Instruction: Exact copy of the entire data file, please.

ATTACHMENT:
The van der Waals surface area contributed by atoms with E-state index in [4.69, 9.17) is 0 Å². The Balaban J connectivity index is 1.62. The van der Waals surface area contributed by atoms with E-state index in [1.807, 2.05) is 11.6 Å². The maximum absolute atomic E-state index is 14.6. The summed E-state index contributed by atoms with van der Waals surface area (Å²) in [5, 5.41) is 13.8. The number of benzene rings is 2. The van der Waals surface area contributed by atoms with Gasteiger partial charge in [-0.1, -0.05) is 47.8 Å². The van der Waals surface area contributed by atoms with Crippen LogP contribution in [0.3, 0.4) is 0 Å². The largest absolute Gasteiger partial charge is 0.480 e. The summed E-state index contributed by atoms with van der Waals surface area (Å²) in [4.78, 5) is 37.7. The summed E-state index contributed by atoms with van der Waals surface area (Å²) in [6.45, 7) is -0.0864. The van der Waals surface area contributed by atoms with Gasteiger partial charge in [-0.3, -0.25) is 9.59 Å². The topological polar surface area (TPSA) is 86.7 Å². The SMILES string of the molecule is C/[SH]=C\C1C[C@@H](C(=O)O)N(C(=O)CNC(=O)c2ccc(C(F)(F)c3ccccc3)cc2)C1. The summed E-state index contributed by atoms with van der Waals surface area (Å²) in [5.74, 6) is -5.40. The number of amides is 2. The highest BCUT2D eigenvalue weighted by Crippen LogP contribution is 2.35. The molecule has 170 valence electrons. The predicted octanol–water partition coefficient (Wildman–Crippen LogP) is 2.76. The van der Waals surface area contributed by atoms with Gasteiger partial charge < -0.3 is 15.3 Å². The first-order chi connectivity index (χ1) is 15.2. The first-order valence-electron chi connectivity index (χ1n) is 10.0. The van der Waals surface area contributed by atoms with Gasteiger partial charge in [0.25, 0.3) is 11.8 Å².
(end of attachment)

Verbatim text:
The van der Waals surface area contributed by atoms with E-state index in [4.69, 9.17) is 0 Å². The Balaban J connectivity index is 1.62. The van der Waals surface area contributed by atoms with E-state index in [1.807, 2.05) is 11.6 Å². The maximum absolute atomic E-state index is 14.6. The summed E-state index contributed by atoms with van der Waals surface area (Å²) in [5, 5.41) is 13.8. The number of benzene rings is 2. The van der Waals surface area contributed by atoms with Gasteiger partial charge in [-0.1, -0.05) is 47.8 Å². The van der Waals surface area contributed by atoms with Crippen LogP contribution in [0.3, 0.4) is 0 Å². The largest absolute Gasteiger partial charge is 0.480 e. The summed E-state index contributed by atoms with van der Waals surface area (Å²) in [4.78, 5) is 37.7. The summed E-state index contributed by atoms with van der Waals surface area (Å²) in [6.45, 7) is -0.0864. The van der Waals surface area contributed by atoms with Gasteiger partial charge in [-0.3, -0.25) is 9.59 Å². The topological polar surface area (TPSA) is 86.7 Å². The SMILES string of the molecule is C/[SH]=C\C1C[C@@H](C(=O)O)N(C(=O)CNC(=O)c2ccc(C(F)(F)c3ccccc3)cc2)C1. The summed E-state index contributed by atoms with van der Waals surface area (Å²) in [5.74, 6) is -5.40. The number of amides is 2. The highest BCUT2D eigenvalue weighted by Crippen LogP contribution is 2.35. The molecule has 170 valence electrons. The predicted octanol–water partition coefficient (Wildman–Crippen LogP) is 2.76. The van der Waals surface area contributed by atoms with Gasteiger partial charge < -0.3 is 15.3 Å². The first-order chi connectivity index (χ1) is 15.2. The first-order valence-electron chi connectivity index (χ1n) is 10.0. The van der Waals surface area contributed by atoms with Gasteiger partial charge in [0.25, 0.3) is 11.8 Å².